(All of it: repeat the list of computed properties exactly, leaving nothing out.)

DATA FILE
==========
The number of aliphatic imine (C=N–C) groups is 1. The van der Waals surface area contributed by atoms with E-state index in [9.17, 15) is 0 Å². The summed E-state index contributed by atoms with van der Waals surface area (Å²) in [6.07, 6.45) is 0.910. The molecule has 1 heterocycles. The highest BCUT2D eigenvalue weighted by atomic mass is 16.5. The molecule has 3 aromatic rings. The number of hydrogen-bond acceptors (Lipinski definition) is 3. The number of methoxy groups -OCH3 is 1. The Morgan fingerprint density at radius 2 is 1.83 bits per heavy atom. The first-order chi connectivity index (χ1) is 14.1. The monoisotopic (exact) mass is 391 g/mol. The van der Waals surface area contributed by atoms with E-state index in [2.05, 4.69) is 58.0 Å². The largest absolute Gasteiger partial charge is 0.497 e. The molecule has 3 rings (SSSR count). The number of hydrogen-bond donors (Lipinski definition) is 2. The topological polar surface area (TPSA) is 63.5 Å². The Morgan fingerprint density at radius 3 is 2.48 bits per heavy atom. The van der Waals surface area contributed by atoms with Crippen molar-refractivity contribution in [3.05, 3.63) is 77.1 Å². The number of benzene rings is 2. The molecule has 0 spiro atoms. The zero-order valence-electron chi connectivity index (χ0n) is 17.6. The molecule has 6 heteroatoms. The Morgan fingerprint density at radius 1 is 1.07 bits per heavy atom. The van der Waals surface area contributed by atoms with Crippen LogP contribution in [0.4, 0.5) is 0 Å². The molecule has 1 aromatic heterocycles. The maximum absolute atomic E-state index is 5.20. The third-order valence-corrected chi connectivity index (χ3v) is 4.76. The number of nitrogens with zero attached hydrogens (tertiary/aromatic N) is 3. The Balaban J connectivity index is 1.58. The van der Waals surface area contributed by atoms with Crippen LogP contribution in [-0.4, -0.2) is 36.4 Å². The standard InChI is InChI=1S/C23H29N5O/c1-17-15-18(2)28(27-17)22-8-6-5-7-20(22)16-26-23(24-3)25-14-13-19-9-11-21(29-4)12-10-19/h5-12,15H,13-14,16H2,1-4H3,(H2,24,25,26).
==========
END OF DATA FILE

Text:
The number of aliphatic imine (C=N–C) groups is 1. The van der Waals surface area contributed by atoms with E-state index in [9.17, 15) is 0 Å². The summed E-state index contributed by atoms with van der Waals surface area (Å²) in [6.07, 6.45) is 0.910. The molecule has 1 heterocycles. The highest BCUT2D eigenvalue weighted by atomic mass is 16.5. The molecule has 3 aromatic rings. The number of hydrogen-bond acceptors (Lipinski definition) is 3. The number of methoxy groups -OCH3 is 1. The Morgan fingerprint density at radius 2 is 1.83 bits per heavy atom. The first-order chi connectivity index (χ1) is 14.1. The monoisotopic (exact) mass is 391 g/mol. The van der Waals surface area contributed by atoms with E-state index in [2.05, 4.69) is 58.0 Å². The largest absolute Gasteiger partial charge is 0.497 e. The molecule has 3 rings (SSSR count). The number of hydrogen-bond donors (Lipinski definition) is 2. The topological polar surface area (TPSA) is 63.5 Å². The Morgan fingerprint density at radius 3 is 2.48 bits per heavy atom. The van der Waals surface area contributed by atoms with Crippen molar-refractivity contribution in [3.05, 3.63) is 77.1 Å². The number of benzene rings is 2. The molecule has 0 spiro atoms. The zero-order valence-electron chi connectivity index (χ0n) is 17.6. The molecule has 6 heteroatoms. The Morgan fingerprint density at radius 1 is 1.07 bits per heavy atom. The van der Waals surface area contributed by atoms with Crippen LogP contribution in [0.4, 0.5) is 0 Å². The molecule has 1 aromatic heterocycles. The maximum absolute atomic E-state index is 5.20. The third-order valence-corrected chi connectivity index (χ3v) is 4.76. The number of nitrogens with zero attached hydrogens (tertiary/aromatic N) is 3. The Balaban J connectivity index is 1.58. The van der Waals surface area contributed by atoms with Crippen LogP contribution in [-0.4, -0.2) is 36.4 Å². The standard InChI is InChI=1S/C23H29N5O/c1-17-15-18(2)28(27-17)22-8-6-5-7-20(22)16-26-23(24-3)25-14-13-19-9-11-21(29-4)12-10-19/h5-12,15H,13-14,16H2,1-4H3,(H2,24,25,26).